For every new robot, there are hundreds of computer scientists and researchers who put in thousands of hours to make sure it works.
These researchers gravitate to the time-intensive field of artificial intelligence (AI) for different reasons — computers are a lifelong passion, AI could hold the answers to our worst problems, or because AI could make their favorite science fiction books real.
Tech Insider spoke to 16 computer scientists, roboticists, and entrepreneurs to learn why they chose the field for a living.
Scroll down to see their lightly edited responses.
Shimon Whiteson is tired of puny human brains.
I've been very interested in computers since I was a little kid. My older brother taught me computer programming when I was five years old. I was really drawn to it because it gave me control over the computer and it was really creative.
Once you learn how to program you can do whatever you want with a computer. There are a lot of creative opportunities. It's also a really addictive kind of problem solving. So I knew from a pretty young age that I wanted to work with computers.
But then as I got older I got really frustrated by how slowly humanity was solving the fundamental mysteries of the universe. I thought the bottleneck here is that our brains are just too puny. It's too hard to think about these really big problems with our little brains so what we need to do is we need to augment our brains with something that will make them smarter. We need to make computers so smart that they can help us solve these big problems.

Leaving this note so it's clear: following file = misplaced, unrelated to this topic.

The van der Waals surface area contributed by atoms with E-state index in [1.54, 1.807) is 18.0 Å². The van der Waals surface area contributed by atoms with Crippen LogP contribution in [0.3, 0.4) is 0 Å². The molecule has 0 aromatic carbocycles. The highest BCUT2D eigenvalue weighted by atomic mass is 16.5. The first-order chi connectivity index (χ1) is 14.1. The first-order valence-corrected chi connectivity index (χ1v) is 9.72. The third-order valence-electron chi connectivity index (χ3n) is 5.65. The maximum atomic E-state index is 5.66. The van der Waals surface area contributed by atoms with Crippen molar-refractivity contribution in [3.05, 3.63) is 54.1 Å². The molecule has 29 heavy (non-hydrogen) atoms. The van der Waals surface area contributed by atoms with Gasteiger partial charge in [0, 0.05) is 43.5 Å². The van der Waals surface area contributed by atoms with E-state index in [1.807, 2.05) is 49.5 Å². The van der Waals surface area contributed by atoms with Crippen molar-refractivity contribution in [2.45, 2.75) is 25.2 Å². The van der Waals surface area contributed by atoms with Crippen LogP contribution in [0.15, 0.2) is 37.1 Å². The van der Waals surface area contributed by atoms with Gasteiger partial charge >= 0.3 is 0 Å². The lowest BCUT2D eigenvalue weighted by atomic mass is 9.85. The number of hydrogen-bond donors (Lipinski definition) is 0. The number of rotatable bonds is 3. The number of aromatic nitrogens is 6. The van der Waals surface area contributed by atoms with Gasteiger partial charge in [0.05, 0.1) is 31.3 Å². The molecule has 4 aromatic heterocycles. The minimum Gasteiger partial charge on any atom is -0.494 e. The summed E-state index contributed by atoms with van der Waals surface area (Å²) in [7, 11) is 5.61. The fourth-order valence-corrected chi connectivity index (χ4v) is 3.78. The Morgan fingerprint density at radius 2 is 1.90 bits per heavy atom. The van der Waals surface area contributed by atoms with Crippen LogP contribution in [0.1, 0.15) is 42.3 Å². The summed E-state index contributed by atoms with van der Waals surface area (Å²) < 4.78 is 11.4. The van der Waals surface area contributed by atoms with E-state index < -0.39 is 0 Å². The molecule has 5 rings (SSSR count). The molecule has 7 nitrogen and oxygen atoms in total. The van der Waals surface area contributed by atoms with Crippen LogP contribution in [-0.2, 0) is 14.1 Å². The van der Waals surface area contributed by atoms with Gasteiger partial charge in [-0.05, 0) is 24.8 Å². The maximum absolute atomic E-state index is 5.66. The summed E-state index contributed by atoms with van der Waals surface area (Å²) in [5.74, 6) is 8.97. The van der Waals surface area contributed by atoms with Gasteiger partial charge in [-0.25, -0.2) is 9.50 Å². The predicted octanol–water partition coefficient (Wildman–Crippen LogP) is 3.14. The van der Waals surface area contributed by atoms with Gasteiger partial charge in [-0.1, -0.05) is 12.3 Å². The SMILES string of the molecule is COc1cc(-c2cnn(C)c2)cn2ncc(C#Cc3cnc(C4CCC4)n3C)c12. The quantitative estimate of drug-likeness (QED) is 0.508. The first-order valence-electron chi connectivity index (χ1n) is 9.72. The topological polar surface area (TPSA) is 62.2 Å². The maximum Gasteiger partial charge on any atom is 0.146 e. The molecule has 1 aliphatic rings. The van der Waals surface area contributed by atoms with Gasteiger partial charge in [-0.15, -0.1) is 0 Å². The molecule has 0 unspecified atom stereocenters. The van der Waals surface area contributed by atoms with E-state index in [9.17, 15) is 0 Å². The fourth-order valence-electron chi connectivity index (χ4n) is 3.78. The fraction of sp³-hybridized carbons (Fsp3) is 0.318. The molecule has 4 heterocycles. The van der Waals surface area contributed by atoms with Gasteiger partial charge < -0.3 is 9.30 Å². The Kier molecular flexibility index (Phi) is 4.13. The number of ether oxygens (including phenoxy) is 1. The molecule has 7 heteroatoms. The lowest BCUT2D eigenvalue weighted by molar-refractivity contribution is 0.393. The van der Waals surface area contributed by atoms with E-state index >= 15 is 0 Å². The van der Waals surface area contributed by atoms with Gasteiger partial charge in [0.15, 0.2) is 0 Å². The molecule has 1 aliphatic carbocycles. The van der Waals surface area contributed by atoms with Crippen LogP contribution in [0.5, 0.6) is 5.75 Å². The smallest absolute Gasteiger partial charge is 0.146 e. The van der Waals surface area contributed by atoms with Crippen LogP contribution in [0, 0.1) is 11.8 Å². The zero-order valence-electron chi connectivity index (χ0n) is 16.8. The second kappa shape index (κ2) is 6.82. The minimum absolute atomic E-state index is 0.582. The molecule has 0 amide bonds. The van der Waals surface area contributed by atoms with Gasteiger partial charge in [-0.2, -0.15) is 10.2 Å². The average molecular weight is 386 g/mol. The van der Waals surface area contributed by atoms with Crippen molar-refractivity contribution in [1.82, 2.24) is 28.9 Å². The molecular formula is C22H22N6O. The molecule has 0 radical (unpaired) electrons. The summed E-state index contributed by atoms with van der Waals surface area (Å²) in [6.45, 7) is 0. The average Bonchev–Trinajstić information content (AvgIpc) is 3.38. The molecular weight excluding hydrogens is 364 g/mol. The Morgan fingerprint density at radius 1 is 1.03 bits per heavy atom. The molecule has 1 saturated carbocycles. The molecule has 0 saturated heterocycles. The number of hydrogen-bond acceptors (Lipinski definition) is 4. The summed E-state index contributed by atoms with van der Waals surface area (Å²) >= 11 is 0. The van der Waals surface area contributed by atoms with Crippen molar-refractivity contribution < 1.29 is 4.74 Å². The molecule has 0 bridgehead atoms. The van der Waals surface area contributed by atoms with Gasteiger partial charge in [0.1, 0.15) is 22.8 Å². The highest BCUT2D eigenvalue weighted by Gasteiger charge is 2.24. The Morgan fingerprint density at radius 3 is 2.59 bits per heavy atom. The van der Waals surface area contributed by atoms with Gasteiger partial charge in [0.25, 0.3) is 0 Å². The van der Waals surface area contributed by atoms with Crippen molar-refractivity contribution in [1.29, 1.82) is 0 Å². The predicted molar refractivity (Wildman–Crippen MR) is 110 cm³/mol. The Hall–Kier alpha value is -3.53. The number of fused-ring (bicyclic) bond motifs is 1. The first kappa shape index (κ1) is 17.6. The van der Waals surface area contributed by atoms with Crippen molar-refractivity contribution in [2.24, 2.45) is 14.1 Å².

Shimon Whiteson is an associate professor at the Informatics Institute at the University of Amsterdam.
Pieter Abeel wants to make a difference.
I've always been fascinated by understanding how things work. If I had gone on to study whatever I found most intriguing in high school, it'd probably have been physics. But with the field of physics already so far along, it just seemed engineering had more potential to lead to doing something that'd have tangible results within my lifetime.
Within engineering, artificial intelligence quickly became most fascinating to me. Building a system that can do (somewhat) intelligent reasoning seemed like it'd open up a lot of possibilities, and also downright intriguing.
Pieter Abeel is a computer scientist at University of California, Berkeley.
Yoke Matsuoka wanted a tennis buddy.
Originally I wanted to become a professional tennis player. When I realized that's not what I was going to be, I wanted to build a robotic system, like a robotic buddy who could play tennis with me.
In order for me to build a robot like that, capable of playing tennis, I had to give it plenty of intelligence ... it has to be able to think and then move accordingly. As I started wanting to build that robot at the Berkeley undergraduate school and [at] MIT, I started to realize I had to study a lot of AI.
Yoky Matsuoka is the former vice president of technology at Nest, a Google-owned company that makes smart thermostats.
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